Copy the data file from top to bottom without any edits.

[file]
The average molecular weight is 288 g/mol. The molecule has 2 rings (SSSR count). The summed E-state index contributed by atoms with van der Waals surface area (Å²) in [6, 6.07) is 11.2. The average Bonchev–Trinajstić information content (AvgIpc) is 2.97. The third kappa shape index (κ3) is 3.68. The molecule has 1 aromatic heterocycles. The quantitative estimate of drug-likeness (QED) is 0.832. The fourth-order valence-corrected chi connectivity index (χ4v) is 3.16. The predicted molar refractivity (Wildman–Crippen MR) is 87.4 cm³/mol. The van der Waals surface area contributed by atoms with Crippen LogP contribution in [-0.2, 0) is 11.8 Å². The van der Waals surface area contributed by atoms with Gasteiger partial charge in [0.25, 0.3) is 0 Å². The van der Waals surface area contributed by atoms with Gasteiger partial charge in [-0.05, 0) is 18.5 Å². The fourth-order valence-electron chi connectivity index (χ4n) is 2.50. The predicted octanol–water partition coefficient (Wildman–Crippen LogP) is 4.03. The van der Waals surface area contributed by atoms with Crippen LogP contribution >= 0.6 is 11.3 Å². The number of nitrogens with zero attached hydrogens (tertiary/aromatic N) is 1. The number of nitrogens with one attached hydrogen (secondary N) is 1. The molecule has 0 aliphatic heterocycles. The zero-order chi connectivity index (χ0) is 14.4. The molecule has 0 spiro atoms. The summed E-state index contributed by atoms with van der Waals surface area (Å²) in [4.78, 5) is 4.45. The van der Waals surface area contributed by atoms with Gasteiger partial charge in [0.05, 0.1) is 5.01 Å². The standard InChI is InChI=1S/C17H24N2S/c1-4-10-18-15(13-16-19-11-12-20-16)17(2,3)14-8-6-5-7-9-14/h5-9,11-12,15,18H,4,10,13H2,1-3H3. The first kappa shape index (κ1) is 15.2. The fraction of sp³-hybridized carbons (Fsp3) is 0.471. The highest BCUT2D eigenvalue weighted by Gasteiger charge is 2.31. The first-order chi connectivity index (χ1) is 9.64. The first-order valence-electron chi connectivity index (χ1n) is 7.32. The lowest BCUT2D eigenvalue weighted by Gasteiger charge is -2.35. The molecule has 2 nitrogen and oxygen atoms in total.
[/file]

The average molecular weight is 288 g/mol. The molecule has 2 rings (SSSR count). The summed E-state index contributed by atoms with van der Waals surface area (Å²) in [6, 6.07) is 11.2. The average Bonchev–Trinajstić information content (AvgIpc) is 2.97. The third kappa shape index (κ3) is 3.68. The molecule has 1 aromatic heterocycles. The quantitative estimate of drug-likeness (QED) is 0.832. The fourth-order valence-corrected chi connectivity index (χ4v) is 3.16. The predicted molar refractivity (Wildman–Crippen MR) is 87.4 cm³/mol. The van der Waals surface area contributed by atoms with Crippen LogP contribution in [-0.2, 0) is 11.8 Å². The van der Waals surface area contributed by atoms with Gasteiger partial charge in [0.25, 0.3) is 0 Å². The van der Waals surface area contributed by atoms with Gasteiger partial charge in [-0.05, 0) is 18.5 Å². The fourth-order valence-electron chi connectivity index (χ4n) is 2.50. The predicted octanol–water partition coefficient (Wildman–Crippen LogP) is 4.03. The van der Waals surface area contributed by atoms with Crippen LogP contribution >= 0.6 is 11.3 Å². The number of nitrogens with zero attached hydrogens (tertiary/aromatic N) is 1. The number of nitrogens with one attached hydrogen (secondary N) is 1. The molecule has 0 aliphatic heterocycles. The zero-order chi connectivity index (χ0) is 14.4. The molecule has 0 spiro atoms. The summed E-state index contributed by atoms with van der Waals surface area (Å²) in [4.78, 5) is 4.45. The van der Waals surface area contributed by atoms with Gasteiger partial charge in [0.05, 0.1) is 5.01 Å². The standard InChI is InChI=1S/C17H24N2S/c1-4-10-18-15(13-16-19-11-12-20-16)17(2,3)14-8-6-5-7-9-14/h5-9,11-12,15,18H,4,10,13H2,1-3H3. The first kappa shape index (κ1) is 15.2. The fraction of sp³-hybridized carbons (Fsp3) is 0.471. The highest BCUT2D eigenvalue weighted by Gasteiger charge is 2.31. The first-order chi connectivity index (χ1) is 9.64. The first-order valence-electron chi connectivity index (χ1n) is 7.32. The lowest BCUT2D eigenvalue weighted by Gasteiger charge is -2.35. The molecule has 2 nitrogen and oxygen atoms in total.